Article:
Staining Wood Floors With Pickling Stain
On day 2, I went back over for the staining. My ultimate goal was to achieve a pickled finish on her floors. I picked up a can of pickling stain in white. We started experimenting with the finish in one corner of the room. We both noticed that we really liked the look of the stain when we left it on and didn’t wipe it off.
I should mention here that before staining, some people recommend using a wood conditioner on the floors. We skipped that step because from what I understand wood conditioner gets down into the pores of the wood, sealing them for a more uniform finish. I didn’t want the porous areas closed because I wanted my stain to get in there for a cerused look.
The wood conditioner is designed to help give your wood floors a more even finish overall, so I’m not sure if I was right in skipping that. You can read more on wood conditioners and how they work here.
Back to our staining. Unsure of whether it was a good idea as far as drying time to leave the stain on without wiping, I called the hardware store where we bought it and asked their opinion. They said it was absolutely fine. I asked around a bit more and got mostly the same response. An internet search did say it would take longer to dry this way. How long, we weren’t sure of.
But my friend agreed to proceed with this finish. We stained the whole room by hand. Here is how they looked when we were done. I was happy with the results. I liked that they had a whitewashed look but that you could still see some of the wood showing through.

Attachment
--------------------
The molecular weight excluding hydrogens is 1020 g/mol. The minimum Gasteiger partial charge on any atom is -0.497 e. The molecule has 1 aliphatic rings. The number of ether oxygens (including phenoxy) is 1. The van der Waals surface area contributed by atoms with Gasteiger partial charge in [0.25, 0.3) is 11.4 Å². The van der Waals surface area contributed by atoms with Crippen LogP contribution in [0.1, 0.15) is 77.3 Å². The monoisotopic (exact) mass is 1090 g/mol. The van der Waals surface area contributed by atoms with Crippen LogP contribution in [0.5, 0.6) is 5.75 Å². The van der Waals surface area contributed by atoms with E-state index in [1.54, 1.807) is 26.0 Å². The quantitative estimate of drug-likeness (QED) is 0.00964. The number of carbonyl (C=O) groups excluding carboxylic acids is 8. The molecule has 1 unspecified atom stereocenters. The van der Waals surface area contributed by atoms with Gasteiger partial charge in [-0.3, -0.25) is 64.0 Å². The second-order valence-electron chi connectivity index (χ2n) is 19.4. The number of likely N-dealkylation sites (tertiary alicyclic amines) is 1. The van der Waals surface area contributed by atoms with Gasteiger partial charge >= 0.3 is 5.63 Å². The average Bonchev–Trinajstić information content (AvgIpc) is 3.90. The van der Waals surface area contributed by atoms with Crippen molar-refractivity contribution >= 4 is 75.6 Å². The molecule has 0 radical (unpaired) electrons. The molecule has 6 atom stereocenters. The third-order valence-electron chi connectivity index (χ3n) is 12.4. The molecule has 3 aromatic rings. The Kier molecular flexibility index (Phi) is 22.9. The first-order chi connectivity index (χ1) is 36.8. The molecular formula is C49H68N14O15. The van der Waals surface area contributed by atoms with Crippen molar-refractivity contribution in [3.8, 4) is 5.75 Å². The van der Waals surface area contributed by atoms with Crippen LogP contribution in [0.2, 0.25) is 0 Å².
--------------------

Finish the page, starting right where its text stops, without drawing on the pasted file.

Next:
When I went back over the next day the floors were still very tacky. My friend was a little stressed with regards to not knowing how long this really might take. Her entire sofa was in her kitchen and the rest of the furniture was piled in the hallway and bedroom, so I could understand her concern.
To further add to the dilemma, I was leaving for vacation 2 days later and wouldn’t be returning for another five or 6 days after that. My friend was not comfortable with leaving her house like this until that point so she opted that we remove the stain and put her house back together.
This pained me to do (both literally and physically) because I loved how it had turned out. However, the hardcore DIY life really isn’t for everybody. My husband and I are used to living with our house upside down. Moldings, flooring and furniture are often all over the place here during renovations. Not everyone has the patience for that I guess.
How To WhiteWash With Paint
When I returned from vacation, I went back over to finish these floors once and for all. After round one, I wasn’t going to attempt the stain again so I decided to try a whitewash finish with paint instead.
I used Behr’s Porch and Patio floor paint in Ultra Pure White. To achieve that sort of pickled finish again, I added some water into the paint mix. The recommended amount is 1 part latex primer-sealer to 3 parts water. We already had the porch paint, so that is what I used. I also didn’t measure out the water as I added it, I just eyeballed it.